A Tool to Help You Stop Being Late

This post is a slight re-wording of a post (Optimize Transition Time [and Stop Being Late]) I found on the Harvard Business Review blog pages by Peter Bregman. The author’s contention is that the only way to get somewhere (or complete an event like a call or meeting) on time is to micro-plan for it, taking into account each time-consuming step that you actually have to go through. This would seem obvious, but it has taken me years to face this fact. Transition time, like packing up your things in the office and walking to your car to go to a doctor’s appointment, feels neither efficient nor productive so most people (especially me) do not want to account for it in their schedules/planning. We want to feel like we’re doing something useful (sending email, filing papers, meeting with someone [back to back-no breaks, ugh]), not walking to the car. Consequently, we look at the clock after we get in the car and realize we’re going to be ten minutes late because, surprise, the process of gathering our things, putting a coat on, signing out of the computer, and walking to the car takes some time.

Making sure you have some transition time between events (not just walking to your car) is a special opportunity to be more productive and efficient. It's not just our time to travel. It is time to think and to plan. Junior Officers or executives typically do not think about this because, the more junior you are in the organization, the less structured your time is (that’s a good thing). The trouble is, you “grow up” in the organization taking transition time between events for granted until you become a Navy Captain and find out that you personally control only 20% or less of your entire day.

Readers have probably attended many meetings or conference calls that seem to lack pace and focus, dragging on a lot longer than might be necessary. How does this happen? Chances are, the organizer or leader of the meeting has not given enough thought in advance to what the outcomes should be. How often are those stated at the beginning of a meeting? If you took a few minutes before the meeting to really think about it what should be accomplished, what you need from attendees, and what they need from you, you might not actually shorten it (we can only hope), but you are very likely to get more out of it.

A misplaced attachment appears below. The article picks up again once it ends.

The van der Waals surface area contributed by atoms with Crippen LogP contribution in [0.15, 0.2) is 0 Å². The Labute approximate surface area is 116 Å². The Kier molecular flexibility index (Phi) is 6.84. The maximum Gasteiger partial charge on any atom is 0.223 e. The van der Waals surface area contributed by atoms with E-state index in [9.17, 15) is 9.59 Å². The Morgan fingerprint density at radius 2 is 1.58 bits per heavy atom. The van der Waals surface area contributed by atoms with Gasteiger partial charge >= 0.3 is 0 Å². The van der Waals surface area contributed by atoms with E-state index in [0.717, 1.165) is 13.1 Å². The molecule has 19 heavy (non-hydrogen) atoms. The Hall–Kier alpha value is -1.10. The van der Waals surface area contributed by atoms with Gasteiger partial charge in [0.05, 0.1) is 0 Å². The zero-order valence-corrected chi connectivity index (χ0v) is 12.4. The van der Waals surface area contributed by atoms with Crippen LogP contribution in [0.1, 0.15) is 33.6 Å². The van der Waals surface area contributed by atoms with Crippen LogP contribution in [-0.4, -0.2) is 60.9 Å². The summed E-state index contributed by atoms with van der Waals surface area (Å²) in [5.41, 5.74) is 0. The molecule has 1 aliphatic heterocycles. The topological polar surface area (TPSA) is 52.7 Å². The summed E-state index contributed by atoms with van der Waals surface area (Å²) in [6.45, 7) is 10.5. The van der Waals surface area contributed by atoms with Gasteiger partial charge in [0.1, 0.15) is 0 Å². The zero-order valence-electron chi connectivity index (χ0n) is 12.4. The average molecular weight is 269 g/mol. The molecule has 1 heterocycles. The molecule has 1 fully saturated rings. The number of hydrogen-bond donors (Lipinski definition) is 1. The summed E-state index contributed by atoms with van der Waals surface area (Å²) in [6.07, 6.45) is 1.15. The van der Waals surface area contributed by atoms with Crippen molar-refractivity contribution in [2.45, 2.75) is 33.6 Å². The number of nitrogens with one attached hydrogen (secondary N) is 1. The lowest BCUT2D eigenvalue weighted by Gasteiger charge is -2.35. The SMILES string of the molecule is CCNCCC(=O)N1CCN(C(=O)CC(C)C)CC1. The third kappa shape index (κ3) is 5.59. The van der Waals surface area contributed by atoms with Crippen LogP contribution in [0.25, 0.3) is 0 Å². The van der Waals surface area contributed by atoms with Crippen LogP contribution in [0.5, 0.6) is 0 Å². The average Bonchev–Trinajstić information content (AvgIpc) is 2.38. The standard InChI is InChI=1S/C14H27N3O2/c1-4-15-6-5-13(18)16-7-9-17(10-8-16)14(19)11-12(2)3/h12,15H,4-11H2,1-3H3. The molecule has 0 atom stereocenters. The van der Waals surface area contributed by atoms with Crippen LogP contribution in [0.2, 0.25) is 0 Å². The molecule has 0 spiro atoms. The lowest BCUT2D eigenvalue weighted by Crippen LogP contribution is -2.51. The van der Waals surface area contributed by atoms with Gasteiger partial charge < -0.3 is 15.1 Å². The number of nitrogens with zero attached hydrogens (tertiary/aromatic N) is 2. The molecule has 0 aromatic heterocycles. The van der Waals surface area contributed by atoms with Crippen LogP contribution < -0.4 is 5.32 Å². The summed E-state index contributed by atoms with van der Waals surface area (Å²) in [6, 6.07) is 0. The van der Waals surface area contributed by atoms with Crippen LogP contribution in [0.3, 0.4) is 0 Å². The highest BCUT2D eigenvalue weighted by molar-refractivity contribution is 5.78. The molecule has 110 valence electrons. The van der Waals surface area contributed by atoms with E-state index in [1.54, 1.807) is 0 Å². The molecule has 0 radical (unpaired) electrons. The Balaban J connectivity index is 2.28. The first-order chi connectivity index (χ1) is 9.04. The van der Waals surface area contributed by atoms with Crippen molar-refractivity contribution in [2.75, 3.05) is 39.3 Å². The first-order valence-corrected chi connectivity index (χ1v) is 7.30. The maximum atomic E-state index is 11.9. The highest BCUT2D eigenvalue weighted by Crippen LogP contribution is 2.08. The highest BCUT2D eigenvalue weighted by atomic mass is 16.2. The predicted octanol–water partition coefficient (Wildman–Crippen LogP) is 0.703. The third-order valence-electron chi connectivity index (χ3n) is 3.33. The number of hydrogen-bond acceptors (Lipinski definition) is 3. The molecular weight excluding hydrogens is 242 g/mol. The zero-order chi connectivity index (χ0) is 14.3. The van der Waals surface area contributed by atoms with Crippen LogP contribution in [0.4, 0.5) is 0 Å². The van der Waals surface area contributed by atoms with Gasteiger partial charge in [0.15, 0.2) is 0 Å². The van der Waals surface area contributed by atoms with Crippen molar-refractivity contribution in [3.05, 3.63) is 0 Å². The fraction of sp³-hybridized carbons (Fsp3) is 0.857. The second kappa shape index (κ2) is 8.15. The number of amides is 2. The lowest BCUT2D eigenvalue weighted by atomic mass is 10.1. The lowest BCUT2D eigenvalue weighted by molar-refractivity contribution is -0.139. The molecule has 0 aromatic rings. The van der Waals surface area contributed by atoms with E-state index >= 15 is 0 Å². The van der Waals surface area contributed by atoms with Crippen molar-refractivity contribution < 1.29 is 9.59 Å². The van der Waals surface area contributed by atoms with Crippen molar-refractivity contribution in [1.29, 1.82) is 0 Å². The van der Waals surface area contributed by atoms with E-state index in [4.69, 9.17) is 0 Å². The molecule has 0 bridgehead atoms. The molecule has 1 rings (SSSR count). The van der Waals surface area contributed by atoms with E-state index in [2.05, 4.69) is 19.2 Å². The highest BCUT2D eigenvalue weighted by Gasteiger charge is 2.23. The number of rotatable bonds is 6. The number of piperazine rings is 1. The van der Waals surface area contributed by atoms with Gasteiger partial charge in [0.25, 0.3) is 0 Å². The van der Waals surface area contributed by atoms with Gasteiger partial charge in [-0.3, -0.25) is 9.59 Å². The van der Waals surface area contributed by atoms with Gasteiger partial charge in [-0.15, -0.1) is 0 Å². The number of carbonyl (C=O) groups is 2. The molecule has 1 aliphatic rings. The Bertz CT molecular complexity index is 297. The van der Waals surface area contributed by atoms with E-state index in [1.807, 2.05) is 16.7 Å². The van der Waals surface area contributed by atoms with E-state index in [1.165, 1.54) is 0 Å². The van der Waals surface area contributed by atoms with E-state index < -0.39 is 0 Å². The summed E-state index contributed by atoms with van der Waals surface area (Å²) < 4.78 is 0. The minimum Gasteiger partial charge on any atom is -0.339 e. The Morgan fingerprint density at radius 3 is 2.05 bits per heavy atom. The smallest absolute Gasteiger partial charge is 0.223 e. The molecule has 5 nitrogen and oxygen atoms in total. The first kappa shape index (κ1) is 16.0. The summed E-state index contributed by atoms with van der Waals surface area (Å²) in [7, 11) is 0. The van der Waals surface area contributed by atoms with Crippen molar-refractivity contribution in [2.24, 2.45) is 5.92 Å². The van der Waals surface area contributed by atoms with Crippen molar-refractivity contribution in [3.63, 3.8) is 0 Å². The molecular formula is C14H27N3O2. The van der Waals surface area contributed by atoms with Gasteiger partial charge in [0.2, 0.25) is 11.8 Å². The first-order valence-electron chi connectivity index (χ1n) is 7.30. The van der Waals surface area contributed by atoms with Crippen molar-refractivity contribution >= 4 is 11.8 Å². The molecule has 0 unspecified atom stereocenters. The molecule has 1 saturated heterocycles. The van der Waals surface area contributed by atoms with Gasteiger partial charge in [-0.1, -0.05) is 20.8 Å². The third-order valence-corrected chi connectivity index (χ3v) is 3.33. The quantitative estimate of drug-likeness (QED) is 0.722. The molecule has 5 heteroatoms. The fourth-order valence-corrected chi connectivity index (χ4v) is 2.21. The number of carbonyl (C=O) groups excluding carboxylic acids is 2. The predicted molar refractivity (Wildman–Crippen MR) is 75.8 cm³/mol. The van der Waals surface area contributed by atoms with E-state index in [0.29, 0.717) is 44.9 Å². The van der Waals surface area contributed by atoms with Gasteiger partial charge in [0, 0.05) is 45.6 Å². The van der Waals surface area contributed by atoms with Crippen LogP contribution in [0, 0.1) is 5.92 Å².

Leaders should spend transition time plotting how to maximize outcomes from phone calls, meetings, and “gemba” walks. Think about how you can involve attendees, solicit their input, get their perspectives, and engage them. Gaining some planning time will help spark the insight that, instead of composing a long email to someone, you should call them and talk instead (now there’s a concept).

While you might do some planning the night before the meeting (sometimes that’s the only planning time I have so it is better than nothing), Bregman suggests “there's no better planning time than the 15 minutes before you walk into the room or get on the phone. Do you know any athlete who would rush off her cell phone and jump into the starting gate of a race? Of course not. Because athletes know that transition time is productive time.”

As I noted above, I suspect very few junior officers need to worry about creating transition time (I know I did not), although they do need to think through the meetings they convene or attend to make sure their participation is value-added. When you get more senior, however, you have to physically schedule transition time or your calendar will “fill up.” Trust me on this (classic, unscheduled “fillers”: calls from Admirals, ship Commanding Officers with an issue that needs your personal attention, someone from a past command “dropping by,” an urgent data call from an outside organizations, etc). If you regularly schedule yourself back to back, you will not be very productive and will always be late. Bregman suggests busy leaders schedule meetings to end at least 15 minutes before the hour and schedule that time to prepare for the next one. This will give you the time to plan for keeping some 60 minute meetings to 30 minutes, time to walk about, answer email, or return a phone call. Speaking of phone calls, if you have to leave a message or voice mail, make sure to tell the recipient the best time to call back in case he/she is as overscheduled as you are. This will reduce phone tag. Here are some great podcasts (with written show notes for those who don’t have an iPod [or refuse to buy one])

A “cheat” I use to help me get to the next event on time is to keep my wrist watch set five minutes fast. This seems to be just enough to really help me finish one event early enough to get to the next (as long as no travel time is involved), but short enough that my brain does not fight back by thinking, “Relax, you really have five more minutes.

Reference

There's a whole book on the subject of creating buffers in your life called "Margin" by Richard Swenson, MD.

http://www.amazon.com/Margin-Restoring-Emotional-Financial-Overloaded/dp/1576836827/ref=dp_ob_title_bk